Nice not having to be in the middle of it. I bet. [00:32:00] Yeah, if only we didn't have to share a country with these people, that's the only downside. I'd like it to be further afar.

Far-right Christians have realized they need unplanned pregnancies, and so they're attacking birth control

SHEFFIELD: But in the political realm, there's Turning Point USA has really been pushing ramping up a lot of propaganda aimed at young women to try to get them married off and having kids as soon as possible to kind of prevent them from seeing the world on their own or just seeing other people or seeing other cultures, other idea sets.

and they've really kind of pushed that quite a bit. You want to talk about that?

MARCOTTE: Yeah. I mean, I think that there's this, kind of a twofold thing. You have a lot of this kind of trad wife type material out there. That's like hyping this idea that getting married young and all that is a wonderful and great.

And again, I do think that there is a, I don't want to discount that there is like [00:33:00] a surface appeal to the idea that it would be nice to like, Never have to grow up and never have to be responsible for your own decisions, be responsible for household finances, be responsible for going to a job every day and doing it well, right?

And That has a certain appeal. But on the other hand, when you actually see the statistics of where young women are at, you realize that while people might enjoy that fantasy for especially you've come, you've been at work all day and it's been hard and you might go look at some trad wife stuff and think about it for 10 minutes.

And then the next day you're like, nah, I'm not going to do that. So where persuasion is not working, I think we're starting to see force and trickery come in. And obviously the most salient example of the force is the, is Dobbs is repealing Roe versus Wade and starting to ban abortion. But [00:34:00] that's coming with another, there's been a real uptick of and Peter Teal has been funding this a lot too, of propaganda being decimated on online that's trying to get women to give up on the most effective forms of birth control with lies saying it's bad for them.

And I think that's starting to work because it,

SHEFFIELD: if you don't mind, I actually have a clip that I want to play on that. So, yeah, that's why I got a clip on that. Alex Clark, who is a commentator for Turning Point USA, who focuses exclusively on young women, and she's an evangelical, and she basically, her biggest thing is lying about birth control to 20 something.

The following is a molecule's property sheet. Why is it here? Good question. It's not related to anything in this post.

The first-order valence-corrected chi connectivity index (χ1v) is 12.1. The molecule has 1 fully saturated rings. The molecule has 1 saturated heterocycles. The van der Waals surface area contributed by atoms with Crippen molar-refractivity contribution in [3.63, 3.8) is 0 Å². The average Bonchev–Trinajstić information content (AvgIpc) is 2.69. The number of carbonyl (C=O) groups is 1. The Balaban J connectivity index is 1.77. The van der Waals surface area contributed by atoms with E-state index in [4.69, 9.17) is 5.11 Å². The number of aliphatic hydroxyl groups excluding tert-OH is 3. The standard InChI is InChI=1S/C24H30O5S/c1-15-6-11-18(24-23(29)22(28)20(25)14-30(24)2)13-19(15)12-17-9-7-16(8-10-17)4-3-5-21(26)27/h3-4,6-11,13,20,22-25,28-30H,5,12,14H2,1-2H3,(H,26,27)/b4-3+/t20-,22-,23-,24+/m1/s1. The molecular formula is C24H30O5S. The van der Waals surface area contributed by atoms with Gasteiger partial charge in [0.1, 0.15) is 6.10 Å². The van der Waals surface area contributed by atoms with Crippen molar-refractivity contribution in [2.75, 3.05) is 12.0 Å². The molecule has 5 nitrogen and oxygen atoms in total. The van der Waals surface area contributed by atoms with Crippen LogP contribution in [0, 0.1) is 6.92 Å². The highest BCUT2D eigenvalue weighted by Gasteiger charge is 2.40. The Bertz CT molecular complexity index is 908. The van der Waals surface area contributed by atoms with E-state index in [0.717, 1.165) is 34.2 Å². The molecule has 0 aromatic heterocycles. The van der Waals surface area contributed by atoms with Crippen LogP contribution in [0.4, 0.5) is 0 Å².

So I'm going to play a clip where she says some false information about that.

ALEX CLARK: Well, all of a sudden women are waking up to how absolutely toxic hormonal birth control [00:35:00] is. It accelerates aging. It amplifies feelings of anxiety and depression. It depletes our bodies of vitamins and minerals. It makes sex painful. It causes migraines, weight gain. It can affect how attracted we feel to our partner. I

UNIDENTIFED WOMAN: I know that. Oh my gosh. What else? There's, it's, it can cause so many hormonal acne. So people think, Oh, I went on to fix my acne. Well, it can cause acne. It can cause yeah. Infertility issues in the future. Not directly, but because it's depleting all of these essential vitamins.

MARCOTTE: Yeah. All lies. I just want to be very clear. Yeah. When I started the pill, my acne just went away. I had bad acne as a teenager and it just went as soon as I was on the pill. So I'm just going to put that out there. Anyway, like here's what drives me nuts. This has been a talking point that comes and goes for like ever since, like at least since the nineties, right.

And it's always been [00:36:00] untrue. And. What's also really frustrating about it is it's built on this assumption that is flat out untrue, which is that the medical establishment would let women have access to dangerous medications.


MARCOTTE: Or like we do all those things.


MARCOTTE: Yeah. That allow us to have sex.

As if there was so much like support socially for women having like sexual freedom, that, the risks would ever be overlooked. And it's if you've ever been female and been to a doctor, you will find that is not true in the slightest. it's just not how it is. The idea that you, this, is assuming a level of respect for women's ability to make choices that I wish was true in American society, but is not.